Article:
29 Nov The Trump Effect, Reversed
Three weeks after Mr. Trump was elected president, optimism is spreading, driving down gold prices and the US Dollar while 10Y yields go up. Those of you who read our previous post remember this isn’t what we predicted. What caused the market to behave against all predictions? That’s what we’re looking at in this week’s post…
After an incredibly volatile period, the price of gold is back to where it was almost six months ago, returning all the upside it gained, and settling around $1,190/oz. Since May 2015, gold prices have rallied thanks to increasing uncertainty about the aftermath of significant macroeconomic events like the US elections, the UK referendum, the Deutsche Bank settlement and the Fed rate hike, and general geopolitical concerns.
The yellow metal surged 13% between May and July, reaching the highest price since March 2014 fueled by rate hike estimations and UK referendum results. Since then, gold prices went sideways until the Deutsche Bank settlement eliminated a large portion of the market uncertainty and triggered a 4% drop in price, followed by another 5% decline after the US elections.
Why have the US elections impacted gold prices this way?
In our analysis, gold prices declined after the US elections because of the decrease in market uncertainty regarding who would be leading the US economy in the next few years.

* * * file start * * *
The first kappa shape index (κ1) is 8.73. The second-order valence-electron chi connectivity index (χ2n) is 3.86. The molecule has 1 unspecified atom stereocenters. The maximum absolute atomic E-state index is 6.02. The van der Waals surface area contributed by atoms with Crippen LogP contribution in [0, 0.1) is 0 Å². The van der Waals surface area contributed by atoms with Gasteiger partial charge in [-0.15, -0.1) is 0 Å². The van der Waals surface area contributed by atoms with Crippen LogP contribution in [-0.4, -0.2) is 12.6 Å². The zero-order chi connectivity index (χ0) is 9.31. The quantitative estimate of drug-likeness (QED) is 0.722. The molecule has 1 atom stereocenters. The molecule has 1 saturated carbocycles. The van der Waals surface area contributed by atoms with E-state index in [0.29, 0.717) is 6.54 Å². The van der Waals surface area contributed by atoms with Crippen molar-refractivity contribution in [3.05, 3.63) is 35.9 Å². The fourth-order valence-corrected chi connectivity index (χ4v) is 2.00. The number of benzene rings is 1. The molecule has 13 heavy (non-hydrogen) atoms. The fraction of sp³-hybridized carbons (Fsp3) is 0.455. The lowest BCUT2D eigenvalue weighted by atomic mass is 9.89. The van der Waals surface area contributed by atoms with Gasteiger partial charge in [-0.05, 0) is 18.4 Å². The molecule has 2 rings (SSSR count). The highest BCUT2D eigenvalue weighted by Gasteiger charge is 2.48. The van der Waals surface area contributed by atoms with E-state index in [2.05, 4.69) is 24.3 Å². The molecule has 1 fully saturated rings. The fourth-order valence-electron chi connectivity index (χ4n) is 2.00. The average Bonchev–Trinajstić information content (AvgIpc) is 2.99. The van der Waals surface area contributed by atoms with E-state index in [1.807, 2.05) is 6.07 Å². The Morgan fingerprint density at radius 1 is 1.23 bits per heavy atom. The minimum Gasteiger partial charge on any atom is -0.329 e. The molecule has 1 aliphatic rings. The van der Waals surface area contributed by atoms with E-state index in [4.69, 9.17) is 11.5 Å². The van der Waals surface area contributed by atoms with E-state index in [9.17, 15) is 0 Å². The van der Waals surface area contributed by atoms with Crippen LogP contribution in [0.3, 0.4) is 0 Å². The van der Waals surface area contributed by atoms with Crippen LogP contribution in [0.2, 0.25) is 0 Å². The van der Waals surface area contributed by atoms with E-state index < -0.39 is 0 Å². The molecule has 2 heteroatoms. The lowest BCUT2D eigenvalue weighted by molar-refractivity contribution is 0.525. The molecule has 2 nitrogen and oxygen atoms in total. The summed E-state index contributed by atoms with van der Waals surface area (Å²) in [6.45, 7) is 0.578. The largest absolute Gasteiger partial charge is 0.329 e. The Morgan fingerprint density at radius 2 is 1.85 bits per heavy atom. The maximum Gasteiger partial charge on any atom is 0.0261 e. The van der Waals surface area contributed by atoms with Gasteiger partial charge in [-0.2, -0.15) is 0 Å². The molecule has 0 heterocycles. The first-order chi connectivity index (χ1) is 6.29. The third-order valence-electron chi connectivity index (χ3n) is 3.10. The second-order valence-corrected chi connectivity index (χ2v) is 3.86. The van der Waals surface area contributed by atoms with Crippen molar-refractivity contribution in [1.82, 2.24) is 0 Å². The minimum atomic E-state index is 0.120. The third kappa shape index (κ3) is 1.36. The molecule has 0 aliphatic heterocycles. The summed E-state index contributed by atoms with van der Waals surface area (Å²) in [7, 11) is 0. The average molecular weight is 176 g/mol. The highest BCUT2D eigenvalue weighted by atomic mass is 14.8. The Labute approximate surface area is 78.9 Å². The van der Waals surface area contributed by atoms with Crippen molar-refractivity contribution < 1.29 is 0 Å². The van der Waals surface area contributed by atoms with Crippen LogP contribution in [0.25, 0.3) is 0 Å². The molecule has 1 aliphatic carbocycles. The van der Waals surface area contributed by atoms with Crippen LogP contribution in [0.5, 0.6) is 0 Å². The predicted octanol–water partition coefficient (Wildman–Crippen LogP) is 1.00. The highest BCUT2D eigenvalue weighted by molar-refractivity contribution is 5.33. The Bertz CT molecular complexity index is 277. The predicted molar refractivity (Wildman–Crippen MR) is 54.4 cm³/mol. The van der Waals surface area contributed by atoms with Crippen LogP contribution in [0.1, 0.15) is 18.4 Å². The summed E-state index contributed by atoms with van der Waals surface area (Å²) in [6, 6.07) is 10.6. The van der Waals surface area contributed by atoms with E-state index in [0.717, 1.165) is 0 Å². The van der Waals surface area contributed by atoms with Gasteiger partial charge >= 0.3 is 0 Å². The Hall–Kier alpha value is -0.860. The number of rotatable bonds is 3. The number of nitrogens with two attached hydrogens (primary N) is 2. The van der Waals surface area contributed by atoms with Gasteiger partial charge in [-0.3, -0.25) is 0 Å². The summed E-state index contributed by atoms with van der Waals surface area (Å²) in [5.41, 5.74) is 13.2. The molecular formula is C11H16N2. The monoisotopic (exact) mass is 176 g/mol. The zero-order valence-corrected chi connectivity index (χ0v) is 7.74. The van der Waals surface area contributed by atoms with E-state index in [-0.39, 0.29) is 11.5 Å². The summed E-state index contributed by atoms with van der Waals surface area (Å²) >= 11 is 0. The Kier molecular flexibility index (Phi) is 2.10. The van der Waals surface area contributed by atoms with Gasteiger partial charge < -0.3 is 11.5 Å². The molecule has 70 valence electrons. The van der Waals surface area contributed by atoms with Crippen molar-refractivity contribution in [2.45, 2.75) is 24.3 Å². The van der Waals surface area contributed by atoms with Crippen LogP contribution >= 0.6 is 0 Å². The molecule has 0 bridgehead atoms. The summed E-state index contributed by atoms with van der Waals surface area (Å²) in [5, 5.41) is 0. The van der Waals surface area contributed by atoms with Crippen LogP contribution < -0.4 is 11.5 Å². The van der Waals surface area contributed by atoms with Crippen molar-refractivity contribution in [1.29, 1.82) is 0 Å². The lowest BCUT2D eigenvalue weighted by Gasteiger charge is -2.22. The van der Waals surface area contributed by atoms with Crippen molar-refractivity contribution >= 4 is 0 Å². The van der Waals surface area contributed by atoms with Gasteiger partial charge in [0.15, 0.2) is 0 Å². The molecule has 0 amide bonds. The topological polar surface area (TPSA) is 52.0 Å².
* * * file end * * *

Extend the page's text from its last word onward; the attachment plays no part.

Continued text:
Speculators used this to their advantage (…some to their disadvantage) and we saw trade volumes increasing the closer we got to Election Day.
Another reason is likely to be Mr. Trump — markets seem to accept him as “good for business.”
His fiscal policy statements about actions to boost the US economy have created a positive sentiment towards stronger economic growth. His statements about increasing investments in infrastructure, tax reform aimed at strengthening local businesses and import reforms to prioritize local businesses have increased growth expectations and triggered a risk-on trend in which cash flows from gold-backed securities to risky assets like equities.
Growth Expectations Strengthen the Dollar and Weaken Gold
Growth expectations drive significant outflows from gold-backed securities, and strengthen the dollar, weakening gold prices even further, as most of the gold traded globally is denominated in dollars.
When substantial outflow pressures gold prices down, and the dollar rate pressures the price further, it creates a strong correction in gold prices, as we’ve witnessed in the last three weeks. Furthermore, the upcoming rate hike has triggered a rise in Treasury yields coupled with significant outflows from Treasuries to risky assets, accelerating the risk-on process and adding additional pressure to gold prices.
Gold Volatility Expected into 2017
The chart above shows gold trading volume peaked around key macroeconomic events like the UK referendum, Deutsche Bank settlement and US elections. Looking forward, the Italian referendum and the December rate hike will contribute to gold volatility until the end of 2016. Trump stepping into office in January and the French and German elections in 2017 suggest that volatility in volume and price will continue into next year.